The Middle East is home to a wealth of diverse Christian traditions. Nowhere is this more true than in Lebanon, where Christians represent 40% of the population and include Maronite, Orthodox, Melkite, Protestant and Armenian Apostolic believers.
SAT-7 celebrates this rich diversity of Christian heritage and worship, and recently filmed a series of music videos in Lebanon which aim to unite believers from different backgrounds together in praise.
SAT-7 producer Andrew Gamal recently travelled to Lebanon, where his team produced an ambitious 40 videos in just three days in various mountain locations, representing the different musical styles of the region.
Among the musical talent filmed for SAT-7 was the Saint Rafqa Choir, one of the leading choirs in Lebanon. Headed up by a Maronite nun, Sister Marana Saad, the choir is devoted to Lebanese sacred music and aims to spread the “prayerful expression of the Word through the medium of beautiful music.”
Gamal recalled the joy of filming one of the Choir’s songs in particular, recorded on the last day of filming. It was based on Psalm 121:4: “Behold, he who keeps Israel will neither slumber nor sleep.” Although the whole team was tired, the song had a profound impact on Gamal.
“When they started singing, I felt the Spirit of God in that place,” Gamal said. “Tears came to my eyes, and I felt I did not deserve to be there to hear it.”
“We had decided to shoot five songs, but the sister wanted to do more. We recorded double that number. They were perfect – with each word, I felt the Spirit of God.”
Another song by the Rafqa choir was about Good Friday, and described Jesus as “a candle that lit the whole universe and melted alone.”
Singing with one voice
With one mind and one voice you may glorify the God and Father of our Lord Jesus Christ.” Romans 15:5
Gamal is involved in many of SAT-7’s music-based programmes, and is passionate about producing music that represents musical styles from different regions and denominations.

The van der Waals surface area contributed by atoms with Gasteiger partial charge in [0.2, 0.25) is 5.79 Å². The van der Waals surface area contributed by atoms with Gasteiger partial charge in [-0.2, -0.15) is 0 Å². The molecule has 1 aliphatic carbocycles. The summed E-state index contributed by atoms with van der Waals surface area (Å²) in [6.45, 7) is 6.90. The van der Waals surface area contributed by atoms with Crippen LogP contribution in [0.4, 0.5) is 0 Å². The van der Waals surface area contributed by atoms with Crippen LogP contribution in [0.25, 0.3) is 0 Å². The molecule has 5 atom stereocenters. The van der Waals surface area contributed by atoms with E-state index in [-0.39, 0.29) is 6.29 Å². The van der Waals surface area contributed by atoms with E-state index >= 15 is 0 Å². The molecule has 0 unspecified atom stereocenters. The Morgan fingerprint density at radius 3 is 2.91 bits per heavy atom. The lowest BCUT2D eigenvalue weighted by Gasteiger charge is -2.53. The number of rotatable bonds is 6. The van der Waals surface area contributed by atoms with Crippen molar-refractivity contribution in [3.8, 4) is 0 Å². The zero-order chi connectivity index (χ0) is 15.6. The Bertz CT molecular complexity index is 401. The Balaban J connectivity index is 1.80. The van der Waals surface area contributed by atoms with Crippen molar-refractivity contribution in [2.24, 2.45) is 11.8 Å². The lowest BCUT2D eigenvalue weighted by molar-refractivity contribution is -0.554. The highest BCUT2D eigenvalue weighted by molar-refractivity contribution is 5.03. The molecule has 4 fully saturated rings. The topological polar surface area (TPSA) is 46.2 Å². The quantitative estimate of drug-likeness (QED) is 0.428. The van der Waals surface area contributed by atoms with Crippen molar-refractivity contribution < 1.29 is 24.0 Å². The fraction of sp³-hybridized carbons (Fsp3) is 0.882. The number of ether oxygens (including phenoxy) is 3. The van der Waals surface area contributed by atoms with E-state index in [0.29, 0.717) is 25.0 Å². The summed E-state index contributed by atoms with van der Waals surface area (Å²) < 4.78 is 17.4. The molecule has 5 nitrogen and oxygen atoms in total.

“There are many kinds of food. Some people like one kind, others like another,” Gamal said, explaining the need for diversity in Christian music. “So, we do not cook only one kind of food, because then some people will go hungry. Similarly, we try to create different kinds of music so that people can choose.”
By introducing viewers to music that they may not otherwise heard, SAT-7 helps promote understanding between believers of different backgrounds. “[These music videos] can promote acceptance of people’s differences and create unity,” said Gamal.
If people see and hear Jesus in the worship, Gamal said, they will see the genuine faith of people in other denominations. “Music is a universal way to talk about Jesus,” he continued. “Even viewers who cannot understand the language can relate to the emotion.”
Watch now: The Saint Rafqa Choir sing “O Good Friday”, a Maronite Easter hymn, on SAT-7 ARABIC.
Who are the Maronites?
“Blest are you, O faithful Church, for your refuge is the cross.” – from a Maronite Good Friday hymn
Maronite Christians originate from Mount Lebanon and its surrounding areas, and represent 21% of the Lebanese population. They are affiliated to the Roman Catholic Church, but retain their own Syriac traditions, including the use of Arabic and Aramaic in their liturgies.
In Maronite tradition, Holy Week begins on Palm Sunday with an ancient rite called Naheero, or “Coming to the Harbour”. The ship, which represents the Church, reaches the harbour of salvation in Jesus after its safe journey through Lent. Mariner symbolism is strong in the Maronite Church, due to their Syro-Phoenician seafaring heritage.